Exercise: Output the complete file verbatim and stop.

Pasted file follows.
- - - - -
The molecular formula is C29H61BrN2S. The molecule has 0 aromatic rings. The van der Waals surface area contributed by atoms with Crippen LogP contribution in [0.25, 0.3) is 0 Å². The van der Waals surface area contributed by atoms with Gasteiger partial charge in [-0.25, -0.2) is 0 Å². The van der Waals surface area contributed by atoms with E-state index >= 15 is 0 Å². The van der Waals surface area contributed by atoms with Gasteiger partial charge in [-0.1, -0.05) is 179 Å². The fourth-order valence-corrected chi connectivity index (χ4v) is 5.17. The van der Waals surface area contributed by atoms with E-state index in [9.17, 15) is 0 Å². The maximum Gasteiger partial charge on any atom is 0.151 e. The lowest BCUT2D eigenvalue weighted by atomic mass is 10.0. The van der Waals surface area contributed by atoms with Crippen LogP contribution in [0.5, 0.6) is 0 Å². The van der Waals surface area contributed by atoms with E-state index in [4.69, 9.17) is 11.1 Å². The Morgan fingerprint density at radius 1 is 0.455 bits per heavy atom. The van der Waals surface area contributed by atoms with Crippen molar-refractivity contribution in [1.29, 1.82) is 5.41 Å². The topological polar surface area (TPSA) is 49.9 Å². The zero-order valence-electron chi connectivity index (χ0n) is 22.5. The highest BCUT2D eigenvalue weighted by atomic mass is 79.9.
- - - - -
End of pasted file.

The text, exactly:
The molecular formula is C29H61BrN2S. The molecule has 0 aromatic rings. The van der Waals surface area contributed by atoms with Crippen LogP contribution in [0.25, 0.3) is 0 Å². The van der Waals surface area contributed by atoms with Gasteiger partial charge in [-0.25, -0.2) is 0 Å². The van der Waals surface area contributed by atoms with E-state index >= 15 is 0 Å². The van der Waals surface area contributed by atoms with Gasteiger partial charge in [-0.1, -0.05) is 179 Å². The fourth-order valence-corrected chi connectivity index (χ4v) is 5.17. The van der Waals surface area contributed by atoms with E-state index in [9.17, 15) is 0 Å². The maximum Gasteiger partial charge on any atom is 0.151 e. The lowest BCUT2D eigenvalue weighted by atomic mass is 10.0. The van der Waals surface area contributed by atoms with Crippen LogP contribution in [0.5, 0.6) is 0 Å². The van der Waals surface area contributed by atoms with E-state index in [4.69, 9.17) is 11.1 Å². The Morgan fingerprint density at radius 1 is 0.455 bits per heavy atom. The van der Waals surface area contributed by atoms with Crippen molar-refractivity contribution in [1.29, 1.82) is 5.41 Å². The topological polar surface area (TPSA) is 49.9 Å². The zero-order valence-electron chi connectivity index (χ0n) is 22.5. The highest BCUT2D eigenvalue weighted by atomic mass is 79.9.